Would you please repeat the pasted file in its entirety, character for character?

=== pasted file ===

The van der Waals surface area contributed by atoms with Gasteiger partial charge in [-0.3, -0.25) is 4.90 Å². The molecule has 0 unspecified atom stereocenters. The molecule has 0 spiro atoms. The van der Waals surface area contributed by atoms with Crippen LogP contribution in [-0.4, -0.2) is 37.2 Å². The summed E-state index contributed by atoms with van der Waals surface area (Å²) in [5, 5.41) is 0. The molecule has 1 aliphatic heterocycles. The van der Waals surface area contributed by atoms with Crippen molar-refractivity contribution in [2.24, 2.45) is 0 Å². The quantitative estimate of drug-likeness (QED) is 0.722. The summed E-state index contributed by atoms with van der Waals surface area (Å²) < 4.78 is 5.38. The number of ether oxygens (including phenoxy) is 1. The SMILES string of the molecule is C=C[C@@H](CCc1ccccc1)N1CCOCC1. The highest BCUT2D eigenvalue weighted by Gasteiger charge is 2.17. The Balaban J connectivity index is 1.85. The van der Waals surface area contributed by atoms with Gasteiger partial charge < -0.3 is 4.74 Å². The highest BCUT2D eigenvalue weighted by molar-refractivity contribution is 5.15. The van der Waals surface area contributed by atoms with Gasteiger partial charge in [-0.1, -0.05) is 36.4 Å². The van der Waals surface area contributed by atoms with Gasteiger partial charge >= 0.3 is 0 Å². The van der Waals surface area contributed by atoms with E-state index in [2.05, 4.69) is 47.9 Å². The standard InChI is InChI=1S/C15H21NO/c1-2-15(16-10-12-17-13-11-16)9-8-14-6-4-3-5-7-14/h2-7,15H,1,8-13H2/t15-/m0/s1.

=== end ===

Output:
The van der Waals surface area contributed by atoms with Gasteiger partial charge in [-0.3, -0.25) is 4.90 Å². The molecule has 0 unspecified atom stereocenters. The molecule has 0 spiro atoms. The van der Waals surface area contributed by atoms with Crippen LogP contribution in [-0.4, -0.2) is 37.2 Å². The summed E-state index contributed by atoms with van der Waals surface area (Å²) in [5, 5.41) is 0. The molecule has 1 aliphatic heterocycles. The van der Waals surface area contributed by atoms with Crippen molar-refractivity contribution in [2.24, 2.45) is 0 Å². The quantitative estimate of drug-likeness (QED) is 0.722. The summed E-state index contributed by atoms with van der Waals surface area (Å²) < 4.78 is 5.38. The number of ether oxygens (including phenoxy) is 1. The SMILES string of the molecule is C=C[C@@H](CCc1ccccc1)N1CCOCC1. The highest BCUT2D eigenvalue weighted by Gasteiger charge is 2.17. The Balaban J connectivity index is 1.85. The van der Waals surface area contributed by atoms with Gasteiger partial charge < -0.3 is 4.74 Å². The highest BCUT2D eigenvalue weighted by molar-refractivity contribution is 5.15. The van der Waals surface area contributed by atoms with Gasteiger partial charge in [-0.1, -0.05) is 36.4 Å². The van der Waals surface area contributed by atoms with Gasteiger partial charge >= 0.3 is 0 Å². The van der Waals surface area contributed by atoms with E-state index in [2.05, 4.69) is 47.9 Å². The standard InChI is InChI=1S/C15H21NO/c1-2-15(16-10-12-17-13-11-16)9-8-14-6-4-3-5-7-14/h2-7,15H,1,8-13H2/t15-/m0/s1.